The image shows how spirometry is done. The patient takes a deep breath and then blows hard into a tube connected to a spirometer. The spirometer measures the amount of air breathed out. It also measures how fast the air is blown out.

The image shows how spirometry is done. The patient takes a deep breath and then blows hard into a tube connected to a spirometer. The spirometer measures the amount of air breathed out. It also measures how fast the air is blown out.

Your doctor may have you inhale medicine that helps open your airways and then blow into the tube again. He or she can then compare your test results before and after taking the medicine.

Spirometry can detect COPD before symptoms develop. Your doctor also might use the test results to find out how severe your COPD is and to help set your treatment goals.

The test results also may help find out whether another condition, such as asthma or heart failure, is causing your symptoms.

Other Tests

Your doctor may recommend other tests, such as:

  • A chest x ray or chest CT scan. These tests create pictures of the structures inside your chest, such as your heart, lungs, and blood vessels. The pictures can show signs of COPD. They also may show whether another condition, such as heart failure, is causing your symptoms.
  • An arterial blood gas test. This blood test measures the oxygen level in your blood using a sample of blood taken from an artery. The results from this test can show how severe your COPD is and whether you need oxygen therapy.



How Is COPD Treated?

COPD has no cure yet. However, lifestyle changes and treatments can help you feel better, stay more active, and slow the progress of the disease.

The goals of COPD treatment include:

  • Relieving your symptoms
  • Slowing the progress of the disease
  • Improving your exercise tolerance (your ability to stay active)
  • Preventing and treating complications
  • Improving your overall health

To assist with your treatment, your family doctor may advise you to see a pulmonologist. This is a doctor who specializes in treating lung disorders.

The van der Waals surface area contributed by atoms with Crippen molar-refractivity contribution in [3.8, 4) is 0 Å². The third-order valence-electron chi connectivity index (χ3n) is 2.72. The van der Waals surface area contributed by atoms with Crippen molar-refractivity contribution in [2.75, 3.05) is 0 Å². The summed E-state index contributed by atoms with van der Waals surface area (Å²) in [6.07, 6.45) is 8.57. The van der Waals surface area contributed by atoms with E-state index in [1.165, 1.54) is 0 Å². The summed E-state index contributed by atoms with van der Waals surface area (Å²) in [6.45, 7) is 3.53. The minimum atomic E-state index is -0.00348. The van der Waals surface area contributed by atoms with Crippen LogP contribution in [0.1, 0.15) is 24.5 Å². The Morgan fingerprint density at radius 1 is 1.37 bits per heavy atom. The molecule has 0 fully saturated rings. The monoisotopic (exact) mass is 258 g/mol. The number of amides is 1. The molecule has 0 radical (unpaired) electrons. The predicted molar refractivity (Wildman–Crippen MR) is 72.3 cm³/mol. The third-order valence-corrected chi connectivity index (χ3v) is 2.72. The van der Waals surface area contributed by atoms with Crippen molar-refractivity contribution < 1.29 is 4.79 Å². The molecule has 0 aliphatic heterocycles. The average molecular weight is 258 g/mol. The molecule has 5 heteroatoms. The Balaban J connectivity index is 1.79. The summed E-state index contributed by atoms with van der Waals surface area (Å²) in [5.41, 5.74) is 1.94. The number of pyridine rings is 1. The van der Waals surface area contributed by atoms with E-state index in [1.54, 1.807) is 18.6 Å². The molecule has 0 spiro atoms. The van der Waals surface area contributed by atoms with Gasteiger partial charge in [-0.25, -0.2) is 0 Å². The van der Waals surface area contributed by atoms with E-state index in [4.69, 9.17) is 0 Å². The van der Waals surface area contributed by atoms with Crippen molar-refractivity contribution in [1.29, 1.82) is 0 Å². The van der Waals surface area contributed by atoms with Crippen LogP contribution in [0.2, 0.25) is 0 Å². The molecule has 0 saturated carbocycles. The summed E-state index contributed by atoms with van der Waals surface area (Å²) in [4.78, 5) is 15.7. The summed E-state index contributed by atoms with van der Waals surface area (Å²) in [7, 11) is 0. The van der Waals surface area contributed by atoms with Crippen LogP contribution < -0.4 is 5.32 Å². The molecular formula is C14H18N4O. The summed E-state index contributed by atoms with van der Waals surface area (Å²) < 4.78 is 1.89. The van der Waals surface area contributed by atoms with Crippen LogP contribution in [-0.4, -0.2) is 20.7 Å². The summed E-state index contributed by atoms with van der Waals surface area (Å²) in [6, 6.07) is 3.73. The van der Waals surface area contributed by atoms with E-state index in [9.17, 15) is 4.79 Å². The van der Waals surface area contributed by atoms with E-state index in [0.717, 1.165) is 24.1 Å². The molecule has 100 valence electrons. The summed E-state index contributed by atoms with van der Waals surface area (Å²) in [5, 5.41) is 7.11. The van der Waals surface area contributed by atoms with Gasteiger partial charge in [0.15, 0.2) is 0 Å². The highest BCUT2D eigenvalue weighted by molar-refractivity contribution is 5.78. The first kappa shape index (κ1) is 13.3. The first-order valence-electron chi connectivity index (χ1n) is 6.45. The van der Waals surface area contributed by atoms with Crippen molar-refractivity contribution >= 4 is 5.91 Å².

Lifestyle Changes

Quit Smoking and Avoid Lung Irritants

Quitting smoking is the most important step you can take to treat COPD. Talk with your doctor about programs and products that can help you quit.

If you have trouble quitting smoking on your own, consider joining a support group. Many hospitals, workplaces, and community groups offer classes to help people quit smoking. Ask your family members and friends to support you in your efforts to quit.

Also, try to avoid secondhand smoke and places with dust, fumes, or other toxic substances that you may inhale.

For more information about how to quit smoking, go to the Health Topics Smoking and Your Heart article and the National Heart, Lung, and Blood Institute's "Your Guide to a Healthy Heart." Although these resources focus on heart health, they include basic information about how to quit smoking.

Other Lifestyle Changes

If you have COPD, you may have trouble eating enough because of your symptoms, such as shortness of breath and fatigue. (This issue is more common with severe disease.)

As a result, you may not get all of the calories and nutrients you need, which can worsen your symptoms and raise your risk for infections.

Talk with your doctor about following an eating plan that will meet your nutritional needs. Your doctor may suggest eating smaller, more frequent meals; resting before eating; and taking vitamins or nutritional supplements.

Also, talk with your doctor about what types of activity are safe for you. You may find it hard to be active with your symptoms. However, physical activity can strengthen the muscles that help you breathe and improve your overall wellness.

Medicines

Bronchodilators

Bronchodilators relax the muscles around your airways. This helps open your airways and makes breathing easier.

Depending on the severity of your COPD, your doctor may prescribe short-acting or long-acting bronchodilators. Short-acting bronchodilators last about 4–6 hours and should be used only when needed. Long-acting bronchodilators last about 12 hours or more and are used every day.

Most bronchodilators are taken using a device called an inhaler. This device allows the medicine to go straight to your lungs. Not all inhalers are used the same way. Ask your health care team to show you the correct way to use your inhaler.

If your COPD is mild, your doctor may only prescribe a short-acting inhaled bronchodilator. In this case, you may use the medicine only when symptoms occur.